March 2nd, 2014
On the Tournament Trail – CSFL June/July 2013 with Steve Rowswellby Steve Rowswell July 28, 2013
My tournament season began opening day, June 22 on Sparrow Lake for the first event of the CSFL BM100 division, a division limited to boats powered by 150 horsepower or less. Going into this event, I didn’t really know what to expect but had high hopes to start the year off on the right foot. Prior to the tournament, I had never targeted bass on Sparrow and it was only my third time on the lake. From looking at previous year’s tournament results on the lake, my partner and I decided that largemouth should be the target species; based on the time of year, we decided to start shallow and work out from there. Being unfamiliar with the lake, fishing shallow, visible structure was an obvious choice. However, the day didn’t start off well as the clock hit 9:00 and we were still looking for our first bite. As tension and concern continued to rise we eventually found a short stretch of pads that was holding fish and managed to catch two keepers in as many casts throwing hollow bodied frogs. With the shallow bite not producing as much as we would like, we decided to move out, off the bank and target mid lake humps and weedlines with shallow running crankbaits and wacky rigged senkos. An hour in and only a couple shorts to show for it, we decided to go back to the bank and grind out the rest of the day throwing frogs with an Angler’s Choice Kill Shot rigged on a dropshot as a follow up bait. In the end, I believe this was the right decision as we boated about 20 fish in the final five hours of the tournament. Unfortunately, we could not capitalize on a couple bigger bites. We finished the day with 5 clones each weighing between 2-2.5 for a total weight of 11.35-lbs; good enough for 17th out of 35 boats and only about a pound and a half out of the money.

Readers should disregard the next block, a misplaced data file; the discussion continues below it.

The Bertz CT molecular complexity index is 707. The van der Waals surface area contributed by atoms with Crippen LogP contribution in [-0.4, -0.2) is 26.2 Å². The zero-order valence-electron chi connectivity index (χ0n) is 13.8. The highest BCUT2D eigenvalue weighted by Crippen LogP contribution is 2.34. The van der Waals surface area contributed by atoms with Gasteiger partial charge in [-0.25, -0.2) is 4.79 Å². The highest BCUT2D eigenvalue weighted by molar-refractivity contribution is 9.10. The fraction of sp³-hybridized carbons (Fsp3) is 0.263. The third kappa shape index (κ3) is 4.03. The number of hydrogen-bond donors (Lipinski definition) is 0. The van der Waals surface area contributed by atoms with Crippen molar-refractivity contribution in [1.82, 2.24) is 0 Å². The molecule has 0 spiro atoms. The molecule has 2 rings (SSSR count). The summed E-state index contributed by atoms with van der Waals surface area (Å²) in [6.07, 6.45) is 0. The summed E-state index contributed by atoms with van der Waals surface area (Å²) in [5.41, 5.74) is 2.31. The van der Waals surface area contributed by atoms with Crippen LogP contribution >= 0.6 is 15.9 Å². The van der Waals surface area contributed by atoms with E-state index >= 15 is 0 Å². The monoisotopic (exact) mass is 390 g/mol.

Our second tourney was two weeks later on Gloucester Pool, a lake I’ve had a love/hate relationship with in the past. Catching fish isn’t the problem but finding the right size can be challenging at times. Going into this event I was really looking for redemption as the year before, my partner and I only managed to weigh 9-lbs, compounded by livewell issues. Leading up this year’s event, we really put our time in, fishing deep and shallow, for both largies and smallmouth. Although we caught fish in every situation, we found a good shallow largemouth bite, which really played into the way we like to fish. On tournament day we both agreed to commit to our pattern and accept whatever happened. Unfortunately this tournament got off to a bit of a rocky start as well as the water had dropped a couple inches and we were unable to get over an old sunken beaver dam and into our primary location, a small back bay covered in pads and absolutely packed with fish. From there we started running our secondary spots, and managed to put a quick limit in the boat anchored by a solid 4+ pound largie my partner caught on a PowerTeam Lures Craw D’oeuvre punched through a mat. At this point were sitting at about 10 pounds for 5 fish so we know there’s still work to be done as it usually takes 17 to 20-lbs for the win and at least 15 for a top 10 on Gloucester Pool. We continued moving from bay to bay consistently catching fish and culling by ounces. By 1:00 we were sitting at around 13-lbs which included one fish we knew we had to get rid of. We knew if we could just get one more good fish it would put us over that 15-lbs mark but unfortunately it just wasn’t in the cards and we went to the scales with 13.65-lbs and finished in 29th place out of over 80 boats. The winning weight for the event was an unbelievable 21 pound sack caught by Dan Risorto and his partner, including a 6.65-lbs hog! This tournament was a crossover between the CSFL Northwestern and BM100 divisions so although we were 29th overall, we were 7th in boats participating as part of the BM100 division which allowed us to gain some valuable points towards the regional cup at the end of the summer.